If you invited 100 sane, competent economists of the left, right and center who do not work for the Venezuelan government, to grab a coffee and to talk about the Venezuelan economy, you’d find yourself having similar kinds of conversations with a good 99 of them.
You’d end up talking about a failed model based on multiple, unrealistic price controls that create huge distortions, crazy arbitrage and irresistible corruption opportunities. This model benefits the few at the expense of the many which, when you think about it, is what socialists have always criticized about capitalism.
In your 100 cafecitos, your 100 economists would certainly disagree on ultimate causes, and on the sequence and scope of needed reforms. They’d disagree on all kinds of details. Your cafecito with Ricardo Hausmann would certainly be a lot different from your cafecito with Mark Weisbrot. But, in the end, you’d find yourself having 100 conversations about the same thing.
That streak ends, though, when you enter Planet PSUV.
According to Últimas Noticias, the ruling PSUV party held an economic conclave “a calzón quitao” at la Universidad de las Artes (Uneartes) in Caracas. If UN’s account is to be believed, the conversation they had simply never touched any of the themes you’d have had in your 100 economist cafecitos. Instead, PSUV launched an economic summit that studiously avoided even mentioning, much less discussing, any of the key distortions currently mangling the Venezuelan economy. And you won’t fix a problem that you refuse to acknowledge. You can’t.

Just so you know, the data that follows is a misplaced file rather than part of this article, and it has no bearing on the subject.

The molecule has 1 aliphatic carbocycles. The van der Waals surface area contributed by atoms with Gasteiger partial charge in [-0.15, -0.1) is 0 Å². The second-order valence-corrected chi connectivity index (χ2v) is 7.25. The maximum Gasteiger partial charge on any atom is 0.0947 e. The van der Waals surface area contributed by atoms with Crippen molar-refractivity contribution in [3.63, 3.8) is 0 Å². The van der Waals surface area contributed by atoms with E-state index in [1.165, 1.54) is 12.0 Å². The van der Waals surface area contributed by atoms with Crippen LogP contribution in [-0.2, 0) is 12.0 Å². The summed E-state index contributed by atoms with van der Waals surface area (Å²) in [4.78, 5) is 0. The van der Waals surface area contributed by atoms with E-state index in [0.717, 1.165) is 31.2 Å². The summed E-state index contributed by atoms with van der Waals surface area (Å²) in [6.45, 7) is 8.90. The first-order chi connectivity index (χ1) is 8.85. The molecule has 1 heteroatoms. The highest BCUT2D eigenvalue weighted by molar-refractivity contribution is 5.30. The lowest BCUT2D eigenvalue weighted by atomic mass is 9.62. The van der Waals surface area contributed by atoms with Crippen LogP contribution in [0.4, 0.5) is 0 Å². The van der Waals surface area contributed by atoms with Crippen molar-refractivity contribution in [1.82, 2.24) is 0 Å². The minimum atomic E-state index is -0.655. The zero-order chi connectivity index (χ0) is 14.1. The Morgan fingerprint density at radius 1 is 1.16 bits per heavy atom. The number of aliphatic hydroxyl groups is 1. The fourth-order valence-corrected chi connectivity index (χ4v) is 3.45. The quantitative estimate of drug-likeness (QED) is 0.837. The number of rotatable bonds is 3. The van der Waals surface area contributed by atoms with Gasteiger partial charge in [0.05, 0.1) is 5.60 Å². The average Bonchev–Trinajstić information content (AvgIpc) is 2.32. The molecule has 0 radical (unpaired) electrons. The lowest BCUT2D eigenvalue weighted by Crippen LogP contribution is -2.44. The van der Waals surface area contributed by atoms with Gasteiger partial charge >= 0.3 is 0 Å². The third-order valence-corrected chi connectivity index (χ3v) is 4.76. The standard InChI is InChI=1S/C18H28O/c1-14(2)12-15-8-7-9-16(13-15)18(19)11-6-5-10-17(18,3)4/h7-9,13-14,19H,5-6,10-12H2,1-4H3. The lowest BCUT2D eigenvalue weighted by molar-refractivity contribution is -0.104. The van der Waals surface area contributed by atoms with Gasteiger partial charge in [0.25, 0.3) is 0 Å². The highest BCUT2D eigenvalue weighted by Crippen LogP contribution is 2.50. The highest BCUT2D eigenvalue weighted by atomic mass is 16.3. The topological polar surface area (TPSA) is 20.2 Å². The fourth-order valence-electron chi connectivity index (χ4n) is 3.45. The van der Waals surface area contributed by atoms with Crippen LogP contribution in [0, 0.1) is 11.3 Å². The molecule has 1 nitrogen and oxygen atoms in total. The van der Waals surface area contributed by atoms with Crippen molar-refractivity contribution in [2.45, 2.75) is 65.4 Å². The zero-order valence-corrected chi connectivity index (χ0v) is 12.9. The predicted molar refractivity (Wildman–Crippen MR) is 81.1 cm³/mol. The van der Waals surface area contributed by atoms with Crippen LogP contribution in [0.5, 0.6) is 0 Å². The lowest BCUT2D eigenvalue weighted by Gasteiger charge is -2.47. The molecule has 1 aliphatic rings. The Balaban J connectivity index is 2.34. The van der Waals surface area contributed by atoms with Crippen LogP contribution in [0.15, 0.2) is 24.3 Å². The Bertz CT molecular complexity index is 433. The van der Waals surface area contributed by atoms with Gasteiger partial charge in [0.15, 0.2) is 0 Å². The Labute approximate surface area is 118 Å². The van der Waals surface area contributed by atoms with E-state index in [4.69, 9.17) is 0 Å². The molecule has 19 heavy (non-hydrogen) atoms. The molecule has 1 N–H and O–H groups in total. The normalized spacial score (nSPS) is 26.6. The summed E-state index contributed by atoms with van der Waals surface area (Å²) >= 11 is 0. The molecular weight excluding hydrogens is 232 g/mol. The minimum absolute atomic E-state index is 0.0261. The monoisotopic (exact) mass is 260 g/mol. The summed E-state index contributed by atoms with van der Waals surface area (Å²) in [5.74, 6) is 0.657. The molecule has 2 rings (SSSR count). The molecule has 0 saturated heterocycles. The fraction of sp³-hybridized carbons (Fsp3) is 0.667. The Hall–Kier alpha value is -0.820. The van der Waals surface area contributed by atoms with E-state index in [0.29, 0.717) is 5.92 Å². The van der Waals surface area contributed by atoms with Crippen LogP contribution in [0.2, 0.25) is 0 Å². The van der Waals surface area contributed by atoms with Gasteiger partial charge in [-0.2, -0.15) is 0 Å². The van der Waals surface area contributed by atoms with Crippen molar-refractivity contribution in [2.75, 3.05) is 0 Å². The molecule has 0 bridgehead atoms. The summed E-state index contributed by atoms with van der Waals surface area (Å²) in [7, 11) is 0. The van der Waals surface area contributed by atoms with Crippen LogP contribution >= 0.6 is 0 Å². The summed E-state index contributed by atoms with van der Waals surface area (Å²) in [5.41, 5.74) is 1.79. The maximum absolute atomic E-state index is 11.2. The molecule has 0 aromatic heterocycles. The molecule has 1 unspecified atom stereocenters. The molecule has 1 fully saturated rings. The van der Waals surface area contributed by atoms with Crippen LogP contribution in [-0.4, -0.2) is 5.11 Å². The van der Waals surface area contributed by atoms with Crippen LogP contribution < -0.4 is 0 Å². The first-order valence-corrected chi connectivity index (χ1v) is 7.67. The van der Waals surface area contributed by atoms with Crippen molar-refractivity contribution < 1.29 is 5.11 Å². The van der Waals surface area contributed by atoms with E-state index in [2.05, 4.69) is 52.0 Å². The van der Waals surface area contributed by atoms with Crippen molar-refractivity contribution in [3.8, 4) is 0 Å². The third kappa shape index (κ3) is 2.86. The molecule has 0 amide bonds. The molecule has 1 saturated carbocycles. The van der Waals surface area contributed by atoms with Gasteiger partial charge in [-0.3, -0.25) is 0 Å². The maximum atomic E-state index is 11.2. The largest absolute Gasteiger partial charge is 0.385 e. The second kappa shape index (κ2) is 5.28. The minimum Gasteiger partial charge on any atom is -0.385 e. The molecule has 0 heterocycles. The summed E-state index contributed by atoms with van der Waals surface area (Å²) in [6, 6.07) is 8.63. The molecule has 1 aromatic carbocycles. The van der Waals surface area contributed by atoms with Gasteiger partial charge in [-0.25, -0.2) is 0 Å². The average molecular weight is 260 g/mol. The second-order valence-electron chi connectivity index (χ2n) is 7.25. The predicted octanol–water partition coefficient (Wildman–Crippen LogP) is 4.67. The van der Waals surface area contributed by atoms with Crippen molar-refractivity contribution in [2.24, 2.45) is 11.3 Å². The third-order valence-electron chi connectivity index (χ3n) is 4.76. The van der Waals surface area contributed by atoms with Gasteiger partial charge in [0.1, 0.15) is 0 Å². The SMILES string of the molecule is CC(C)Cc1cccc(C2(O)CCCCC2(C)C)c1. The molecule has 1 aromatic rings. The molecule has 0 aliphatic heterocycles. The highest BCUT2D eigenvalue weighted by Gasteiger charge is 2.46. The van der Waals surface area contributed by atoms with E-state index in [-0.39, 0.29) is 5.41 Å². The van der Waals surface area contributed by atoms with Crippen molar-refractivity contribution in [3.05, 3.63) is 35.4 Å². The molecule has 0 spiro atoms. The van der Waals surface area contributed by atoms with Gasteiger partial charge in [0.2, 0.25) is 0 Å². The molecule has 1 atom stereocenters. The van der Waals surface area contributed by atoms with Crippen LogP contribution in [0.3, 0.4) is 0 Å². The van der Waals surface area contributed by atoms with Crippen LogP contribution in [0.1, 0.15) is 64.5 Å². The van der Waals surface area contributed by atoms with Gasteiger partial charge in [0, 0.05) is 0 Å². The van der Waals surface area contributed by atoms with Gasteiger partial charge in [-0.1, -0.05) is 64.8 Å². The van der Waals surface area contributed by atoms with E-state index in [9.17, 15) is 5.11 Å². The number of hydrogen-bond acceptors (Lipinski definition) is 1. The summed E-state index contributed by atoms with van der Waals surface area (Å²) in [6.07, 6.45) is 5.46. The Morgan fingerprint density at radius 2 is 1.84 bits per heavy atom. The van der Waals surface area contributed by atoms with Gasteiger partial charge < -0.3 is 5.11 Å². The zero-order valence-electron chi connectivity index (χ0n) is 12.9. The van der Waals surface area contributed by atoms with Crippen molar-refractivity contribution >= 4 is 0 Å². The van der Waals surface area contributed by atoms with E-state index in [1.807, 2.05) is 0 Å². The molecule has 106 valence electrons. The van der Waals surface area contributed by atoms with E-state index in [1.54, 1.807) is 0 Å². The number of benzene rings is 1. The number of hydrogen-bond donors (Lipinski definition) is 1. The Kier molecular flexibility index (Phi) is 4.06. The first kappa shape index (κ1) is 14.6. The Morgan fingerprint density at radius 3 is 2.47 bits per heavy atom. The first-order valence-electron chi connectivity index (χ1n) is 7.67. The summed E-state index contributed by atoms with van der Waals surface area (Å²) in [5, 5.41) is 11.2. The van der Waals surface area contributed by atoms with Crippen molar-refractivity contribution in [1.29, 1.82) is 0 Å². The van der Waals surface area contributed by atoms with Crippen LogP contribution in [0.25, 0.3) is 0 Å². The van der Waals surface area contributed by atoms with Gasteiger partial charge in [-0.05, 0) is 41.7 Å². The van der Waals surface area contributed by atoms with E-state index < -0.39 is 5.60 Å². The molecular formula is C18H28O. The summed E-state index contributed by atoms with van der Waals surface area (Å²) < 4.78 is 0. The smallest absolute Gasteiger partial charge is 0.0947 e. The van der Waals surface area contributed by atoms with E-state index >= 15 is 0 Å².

In revolutionary terms: the PSUV seems to constantly ignore the first two of the three revolutionary “R”s –revisión, rectificación y reimpulso – because the “revision” tends to be more like a scapegoat parade and the “rectification” process limits to a couple of mea culpa speeches and vows for still stricter controls. “Relaunching” is a fan-favorite, because the same popular programs are presented with a new name or logo, giving the government more time to fulfilled a never-ending list of promises.
Economist Tony Boza, who apparently organized the gathering, said that the meeting would produce a working paper to be brought up for a national discussion amongst Psuv members to later be presented to the country.
According to Boza, after the MUD won a majority in the National Assembly the PSUV delegates decided to undertake a first round of revisión profunda to launch more efficient actions. This sure sounds a lot like: ‘the economic crisis was not a problem until we lost the 6D parliamentary elections’, doesn’t it?
The oil panel at the soiree included Alí Rodríguez Araque and Carlos Mendoza Potellá and was moderated by David Paravisini. Former governor of Portuguesa Antonia Muñoz presented some ideas to develop the Venezuelan countryside.
Other members of PSUV in the – so called – debate were Luis Salas, José Gregorio Pino, Judith Odreman, Erika Farías, Carmen Menéndez and the national deputies Ramón Lobo, Ricardo Sanguino, José Avila and Jesús Farías.